Erin, here. This will be my last Japan post. I’m finally beginning to recover from the jetlag and craziness of coming home. So, I’ve had a very busy week since arriving in the states, but that gave me some time to reflect and it’s time to finish up here by asking the question: What did I learn? The questions we were asked by Dr. Meidlinger for our last group dinner were to consider what we want to take with us and incorporate into our lives, but also what we want to leave behind after our journey to Japan, and I think I got a lot out of asking myself those questions.
One thing that I learned in Japan and hoped to integrate into my own character was the way in which Japanese people are more concerned about greater good and the collective thriving through individuals than in individual will and basically, selfishness, that I see in my home country. It’s in the small things that come to mind, such as the fact that, even though we were all glad to see how many more trashcans there are here, people still litter… everywhere. Or that so many people choose to drive giant, gas guzzling SUVs when they don’t need that much space.
Personally, I was very inspired by the way that rituals are a daily part of life, not necessarily connected to religious beliefs or practices but are more connected to the purpose of small things. I saw it in the way that people wrapped the gifts I bought for family and friends, the way food is served, the way people seem to be in an unshakable daily routine but somehow it never dulls or becomes aimless. I’ve been thinking about the detail and purpose with which Japanese people take on everyday life. At first glance, I was inspired by the fashion in Tokyo: the layering, the many patterns done in mostly muted colors that still looked vivid, the detail put into each accessory and the thought with which each person seemed to have dressed themselves. On the subway I couldn’t take my eyes off certain individuals who seemed so… determined. They knew who they were. They were ready for their day, bags in hand, dressed for the occasion, knowing where to go and what to do. Everyone always seemed to know how to be polite, what to say, where to stand, everything. Each individual took on their day with purpose and dignity, confidence and sometimes even a bit of swagger.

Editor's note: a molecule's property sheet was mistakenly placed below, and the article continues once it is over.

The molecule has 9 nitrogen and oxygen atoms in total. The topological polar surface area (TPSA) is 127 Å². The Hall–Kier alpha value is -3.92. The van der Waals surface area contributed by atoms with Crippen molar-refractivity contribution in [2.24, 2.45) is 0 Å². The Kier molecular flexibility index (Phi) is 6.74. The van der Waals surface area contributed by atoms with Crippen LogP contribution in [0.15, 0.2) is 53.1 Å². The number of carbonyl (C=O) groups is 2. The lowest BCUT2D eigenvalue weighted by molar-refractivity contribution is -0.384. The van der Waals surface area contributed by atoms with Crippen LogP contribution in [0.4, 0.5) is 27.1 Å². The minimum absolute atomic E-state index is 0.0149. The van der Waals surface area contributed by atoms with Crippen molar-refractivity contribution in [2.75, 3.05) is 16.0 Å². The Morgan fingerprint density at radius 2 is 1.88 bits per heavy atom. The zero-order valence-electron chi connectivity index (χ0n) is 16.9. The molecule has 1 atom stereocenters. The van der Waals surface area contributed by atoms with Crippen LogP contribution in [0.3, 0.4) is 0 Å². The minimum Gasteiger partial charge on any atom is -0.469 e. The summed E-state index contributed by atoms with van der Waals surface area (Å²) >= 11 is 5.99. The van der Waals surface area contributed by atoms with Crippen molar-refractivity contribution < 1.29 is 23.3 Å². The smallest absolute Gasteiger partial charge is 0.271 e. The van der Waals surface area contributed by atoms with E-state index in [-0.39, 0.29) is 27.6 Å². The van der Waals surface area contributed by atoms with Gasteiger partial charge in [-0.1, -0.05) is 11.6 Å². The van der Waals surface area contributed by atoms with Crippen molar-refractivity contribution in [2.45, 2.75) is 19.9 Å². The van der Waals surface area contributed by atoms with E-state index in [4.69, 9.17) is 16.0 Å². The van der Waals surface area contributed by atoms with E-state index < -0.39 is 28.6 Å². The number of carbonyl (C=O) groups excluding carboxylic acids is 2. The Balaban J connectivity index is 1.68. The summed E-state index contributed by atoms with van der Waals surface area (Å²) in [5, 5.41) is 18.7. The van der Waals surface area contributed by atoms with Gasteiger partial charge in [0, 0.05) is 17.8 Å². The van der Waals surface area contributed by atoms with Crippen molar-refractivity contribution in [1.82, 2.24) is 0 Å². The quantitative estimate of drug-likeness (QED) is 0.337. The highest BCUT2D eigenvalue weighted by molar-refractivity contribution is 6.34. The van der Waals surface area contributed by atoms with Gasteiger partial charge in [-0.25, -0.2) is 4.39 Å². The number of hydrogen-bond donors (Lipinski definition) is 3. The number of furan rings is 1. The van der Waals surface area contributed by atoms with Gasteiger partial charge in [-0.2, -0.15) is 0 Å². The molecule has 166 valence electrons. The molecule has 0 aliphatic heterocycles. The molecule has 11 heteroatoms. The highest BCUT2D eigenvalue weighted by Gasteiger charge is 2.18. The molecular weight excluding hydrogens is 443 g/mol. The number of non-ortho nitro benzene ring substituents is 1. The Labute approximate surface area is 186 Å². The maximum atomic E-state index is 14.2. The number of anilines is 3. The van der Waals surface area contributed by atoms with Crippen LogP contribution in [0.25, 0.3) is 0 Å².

After travelling and appreciating another country’s way of doing things it is difficult to come back to my home and not get angry or feel that we are inferior in every way to people of another culture. But another way of looking at it is that the purpose of travelling is to experience different ways of life, different foods, different everything. I’m trying to think of the reverse culture shock I experienced in coming home as the way that I can learn and change my own world to be just a little bit better with the input of other culture. And I’m so grateful for this experience, the friendships that were formed, and the kindness of everyone around me. Thank you for reading.
Things I Learned (The List Goes On):
You can be individual, and yet part of a bigger picture.
Sometimes you can trust strangers.
Kimonos are quite a job to put on.
Wars can be learned from without placing blame.
You can wear a scrunchie without looking like a 5-year-old, maybe.
You don’t have to speak the language to be able to communicate.
Maybe we don’t need trashcans on every corner, that’s what pockets are for.
Everyday life can be ritualized and still mean something.
If I look at life as a journey and appreciate detail, each small thing, every small moment, can have purpose.
Also, a very intelligent old man told Lizzy, Josh, and I that Japanese people look young even at an old age because they squat when they go pee. Duly noted.
Of course there’s more, but I’ll end it here. Goodbye!